FLANDREAU, S.D. (KELO) — After being closed most of the summer last year due to flooding, the River’s Bend Country Club in Flandreau is open and up to par.
“Last year started out with an early spring flood, then a lot of rain throughout the spring, as everybody knows how wet it was last year, and then of course in September we had another big flood,” board president Jason Ramsdell said. “We’d be standing in about knee deep water right here last year come September. Most of the course was underwater.”
The most holes they had open at one time last year was six, but that didn’t last long.
“It seemed like as soon as we’d get the holes open, we’d get another couple inches of rain and it’d flood them back again and we’d have to close down again,” Ramsdell said.
But with a slower snow melt this spring, a dry summer and a quick drop in water levels, the course was able to fully open back up with all nine holes.
“Not being open the last couple years was kind of hurtful on us and with some damage to the fairways, we were questioning on if we were going to have another flood, what we were going to do, but fortunately it was a good spring and we didn’t have a flood. Our greens keeper does a great job out here, able to open it back up and get everything playable,” Ramsdell said.
Memberships as well as the number of people playing the course have seen increases this year. Member Joan Severtson was out enjoying the course this afternoon and can’t believe it’s in this kind of shape after the floods.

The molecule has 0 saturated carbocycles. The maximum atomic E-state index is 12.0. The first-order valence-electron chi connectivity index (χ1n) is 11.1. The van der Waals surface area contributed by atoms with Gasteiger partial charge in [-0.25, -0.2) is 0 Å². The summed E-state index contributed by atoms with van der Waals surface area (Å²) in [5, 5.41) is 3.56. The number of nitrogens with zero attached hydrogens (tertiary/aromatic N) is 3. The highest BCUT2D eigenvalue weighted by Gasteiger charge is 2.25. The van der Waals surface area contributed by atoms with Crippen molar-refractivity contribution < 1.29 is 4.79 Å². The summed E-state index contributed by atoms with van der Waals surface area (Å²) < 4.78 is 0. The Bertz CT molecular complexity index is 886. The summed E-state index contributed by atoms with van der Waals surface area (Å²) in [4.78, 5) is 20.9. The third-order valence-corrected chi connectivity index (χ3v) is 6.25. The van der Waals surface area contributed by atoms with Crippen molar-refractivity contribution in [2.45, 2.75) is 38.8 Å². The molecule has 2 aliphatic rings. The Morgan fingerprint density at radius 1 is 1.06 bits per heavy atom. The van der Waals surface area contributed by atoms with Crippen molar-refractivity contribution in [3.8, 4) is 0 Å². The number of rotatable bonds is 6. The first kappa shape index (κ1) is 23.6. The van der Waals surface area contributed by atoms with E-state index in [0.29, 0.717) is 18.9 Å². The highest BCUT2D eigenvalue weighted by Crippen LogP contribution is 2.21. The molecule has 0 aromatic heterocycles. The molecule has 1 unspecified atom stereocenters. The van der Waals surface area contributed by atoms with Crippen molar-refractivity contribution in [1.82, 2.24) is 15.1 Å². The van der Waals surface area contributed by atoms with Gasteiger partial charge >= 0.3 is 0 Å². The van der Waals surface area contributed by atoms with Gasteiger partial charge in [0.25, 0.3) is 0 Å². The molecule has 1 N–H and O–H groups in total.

“I wasn’t out here at all last year because it was flooded the entire year, I think,” she said. “And then the year before, I believe we were flooded 3-4 times. So it’s a real treat to be out on our home golf course. Our board of directors and our greens keepers have really done a good job in getting this back into shape.”
The City of Flandreau did bring in a company to do a study of the course.
“We had that study done and the City of Flandreau presented it last week, I believe, so just kind of shows that you could do some minor things,” Ramsdell said. “Raising some tee boxes. Raising some cart paths to be able to get some areas more playable even if those small floods come in in the early spring.”